Friday, 22 June 2012

Carr Tax

The 'outrage' over Jimmy Carr's tax affairs has been rather amusing. On one level much fun can be had seeing a lefty comic, who only makes jokes about the 'right kind' of minorities, squirm as he gets caught out.

Now if ever there was a story that resembled to politicians an oversized can with the label 'worms, do not open' this was it. So while Downing Street initially told journalists that the Government does not normally comment on the tax affairs of individuals, Cameron in Mexico City had other ideas, and in with both feet he went:
Prime Minister David Cameron has said the tax arrangements of comedian Jimmy Carr are "morally wrong".
Good ol' populist stuff...which inevitable would mean the papers would investigate others close to the PM. And as a result he's now having to beat a hasty retreat:
David Cameron was in full retreat over his condemnation of celebrity tax avoiders last night, following warnings that his attack on Jimmy Carr could open a Pandora’s Box.

The Prime Minister refused to criticise the tax affairs of Take That star Gary Barlow, despite allegations that the singer was involved in a similar scheme to the one Carr used to cut his liabilities.
And the man is supposed to specialise in PR?

Then of course there's the outrage in the comments. One wonders how many of them have paid builders cash-in-hand thus avoiding VAT, and not declared it. A practice, unlike Carr, is not avoidance but evasion and so entirely illegal....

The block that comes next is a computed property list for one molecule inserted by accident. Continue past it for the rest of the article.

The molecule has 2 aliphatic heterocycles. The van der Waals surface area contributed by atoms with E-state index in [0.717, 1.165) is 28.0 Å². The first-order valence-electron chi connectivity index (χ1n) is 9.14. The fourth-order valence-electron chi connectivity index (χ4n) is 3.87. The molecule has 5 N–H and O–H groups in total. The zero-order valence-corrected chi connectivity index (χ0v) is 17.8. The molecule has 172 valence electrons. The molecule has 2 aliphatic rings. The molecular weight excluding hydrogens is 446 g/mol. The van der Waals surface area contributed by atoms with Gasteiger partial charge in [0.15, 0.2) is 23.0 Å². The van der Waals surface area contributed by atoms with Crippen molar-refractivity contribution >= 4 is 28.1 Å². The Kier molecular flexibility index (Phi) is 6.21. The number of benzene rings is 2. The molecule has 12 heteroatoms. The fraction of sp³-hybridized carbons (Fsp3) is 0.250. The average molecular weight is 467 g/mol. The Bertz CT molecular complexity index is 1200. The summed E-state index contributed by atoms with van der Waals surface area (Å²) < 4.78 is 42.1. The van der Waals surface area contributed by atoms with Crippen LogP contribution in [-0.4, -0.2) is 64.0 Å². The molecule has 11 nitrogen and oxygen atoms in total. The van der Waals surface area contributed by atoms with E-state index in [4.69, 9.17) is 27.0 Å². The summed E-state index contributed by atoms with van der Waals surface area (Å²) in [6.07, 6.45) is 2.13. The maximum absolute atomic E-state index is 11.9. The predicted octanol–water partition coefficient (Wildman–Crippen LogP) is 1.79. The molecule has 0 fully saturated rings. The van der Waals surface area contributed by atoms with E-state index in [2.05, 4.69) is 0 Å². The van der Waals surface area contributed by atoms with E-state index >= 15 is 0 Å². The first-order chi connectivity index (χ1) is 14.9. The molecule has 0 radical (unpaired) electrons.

1. I'm not sure about the VAT thing and paying builders in cash. If you don't have a receipt (which obviously the builder wouldn't give you as he's not declaring the cash) you are complicit in tax evasion, which is illegal. So you could be said to be aiding and abetting a crime.

    Now I don't think that anyone has ever been convicted of such a thing, so its a moot point. But anyone indulging in such payments is IMO in more murky moral waters than Jimmy Carr. His scheme is legal (as far as we know at the moment), whereas not charging VAT for cash payments definitely isn't. So anyone has paid cash in hand for work done has to be seen as 'morally wrong', by Cameron's criteria.

    Perhaps someone should ask him at the next press conference what his views on such things are.

    I find this whole episode very instructive. After the initial 'oh what a hypocritical b*stard' bit, its been interesting to see that peoples reactions have been more along the lines of 'well if I could do the same I would'. Which I see as evidence that feelings about high rates of tax are only just below the surface, and run very deep.

  2. @Jim, Cash-in-hand is certainly a transaction that both parties know is to avoid tax - potentially illegally. Not that I necessarily condemn such action - VAT in my view, as an EU tax, is a case of taxation without representation so is an illegal tax anyway.

    I do agree with your points, particularly the reactions that basically no-one should avoid tax unless of course it applies to oneself.

    No doubt on Cameron's criteria the vast majority of people are 'morally wrong', but then I'm not sure MPs (whisper it quietly - expenses) are the right people to argue it.

  3. Tarka the Rotter22 June 2012 at 22:37's morally wrong for taxpayer's money to be spent on weapons that have been used, under the guise of democracy, to wreak carnage on innocent civilian populations in Iraq, Afghanistant, Libya and currently in Syria: its morally wrong for the British Government to fund islamic terrorist organisations which are used to topple nationalist regimes the govt, doesn't politician can tell anybody else that what they are doing is morally wrong...